Ball-bearing guides for a tablesaw cutoff box*

Mechanical puzzles made of wood require safe, accurate cuts of small pieces. This cutoff box design satisfies that requirement. Dimensions are somewhat arbitrary and the design lends itself to modification.

Start with a 12-in. by 24-in. piece of 3/8-in.-thick acrylic. Drill four, ¼ -in. holes for dowels to serve for bearing axles. Dowels should be a press fit in both the bearing inner diameter and the hole drilled in the acrylic. The outside diameter of the bearings should be less that the width of the table saw's miter-gauge slots. The four bearings are positioned so that two bearings will be in each miter-gauge slot. The bearings do not need to be precisely located at this stage.

With two bearings installed for one of the miter-gauge slots, saw the acrylic base in half while holding the bearings against the miter-gauge slot-edge, which is next to the saw blade. Set the half of the base with the bearings aside, install the two remaining bearings in the other half, and saw this half while again holding the bearings against the miter-gauge slot-edge, which is next to the saw blade, using the other miter-gauge slot. You now have two pieces of acrylic separated by a sawkerf when the bearings are against the inboard edges of the miter-gauge slots.

Attach the front fence to one of the acrylic base halves using flat-head bolts. The bolts should be long enough to extend above the top of the fence and be held in place with a nut and washer. The acrylic base can be counter sunk to accommodate the bolt head. Use a square to position the fence at right angles to the sawkerf-edge of the base. Attach the back fence in the same manner to the same base-half. Both fences can now be bolted to the other base-half. Use clamps to pre-load the bearings against the inboard edges. By carefully positioning the fences on that first half with a square, the fixture is now ready to be used.

However, the table saw is not ready for the fixture to be used. A stop must be provided to prevent the bearings from moving out of the miter-gauge slots; especially so at the back of the saw. A board clamped judiciously will work as a stop. Or, at the back of one of the miter-gauge slots, a hole can be drilled and tapped for a ¼-in., socket-head screw. This screw is a very good stop, and will less likely be forgotten.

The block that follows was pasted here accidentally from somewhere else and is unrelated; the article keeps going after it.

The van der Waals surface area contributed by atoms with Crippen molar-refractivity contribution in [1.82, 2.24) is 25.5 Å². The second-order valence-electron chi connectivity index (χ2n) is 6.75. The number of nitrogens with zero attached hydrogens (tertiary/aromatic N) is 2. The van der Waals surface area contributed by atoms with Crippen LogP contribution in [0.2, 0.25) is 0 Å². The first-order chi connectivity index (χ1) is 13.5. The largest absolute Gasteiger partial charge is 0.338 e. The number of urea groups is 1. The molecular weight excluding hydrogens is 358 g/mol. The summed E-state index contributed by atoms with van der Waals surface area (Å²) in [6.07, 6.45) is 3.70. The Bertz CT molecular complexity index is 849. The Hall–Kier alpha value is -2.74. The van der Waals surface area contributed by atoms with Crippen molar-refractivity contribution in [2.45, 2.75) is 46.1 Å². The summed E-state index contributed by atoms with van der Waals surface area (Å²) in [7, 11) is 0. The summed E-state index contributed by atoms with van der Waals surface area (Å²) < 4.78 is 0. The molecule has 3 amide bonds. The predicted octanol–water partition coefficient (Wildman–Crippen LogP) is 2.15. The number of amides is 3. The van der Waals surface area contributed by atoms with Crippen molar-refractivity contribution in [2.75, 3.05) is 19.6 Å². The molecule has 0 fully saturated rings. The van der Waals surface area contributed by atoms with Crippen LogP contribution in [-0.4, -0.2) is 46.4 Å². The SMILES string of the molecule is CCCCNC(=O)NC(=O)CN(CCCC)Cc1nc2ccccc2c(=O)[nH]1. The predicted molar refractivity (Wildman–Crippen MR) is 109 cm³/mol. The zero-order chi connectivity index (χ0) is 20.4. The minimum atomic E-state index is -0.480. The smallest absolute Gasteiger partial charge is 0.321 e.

Additional Suggestions: 1) If it can't be made precise, make it adjustable. 2) To make precise adjustments, know where you are before the adjustment and then know how much adjustment is made.

For example, a fixed stop attached to one side of the cutoff box will serve as a reference-stop. To cut a desired length, place something that is the desired length against the reference-stop. A piece is then cut which will fill the gap between the desired-length object and the saw blade. Replace the desired-length object with the newly cut piece. The space between the end of the cut-stop and the saw blade should equal the desired length. If a measurement indicates that the length is not quite correct, the cut-stop length can readily be corrected. Feeler gauges, accurate to 0.001-in., can be used to either shorten or lengthen the space between the stop and the saw blade. To shorten the space, add the suitable feeler gauge between the reference-stop and the cut-stop. To lengthen the space, shorten the cut-stop by placing the feeler gauge between the desired-length piece and the cut-stop and saw the cut-stop shorter.

*This cutoff box was described in "Methods of Work", Fine Woodworking , number 117, April 1996, page 16.


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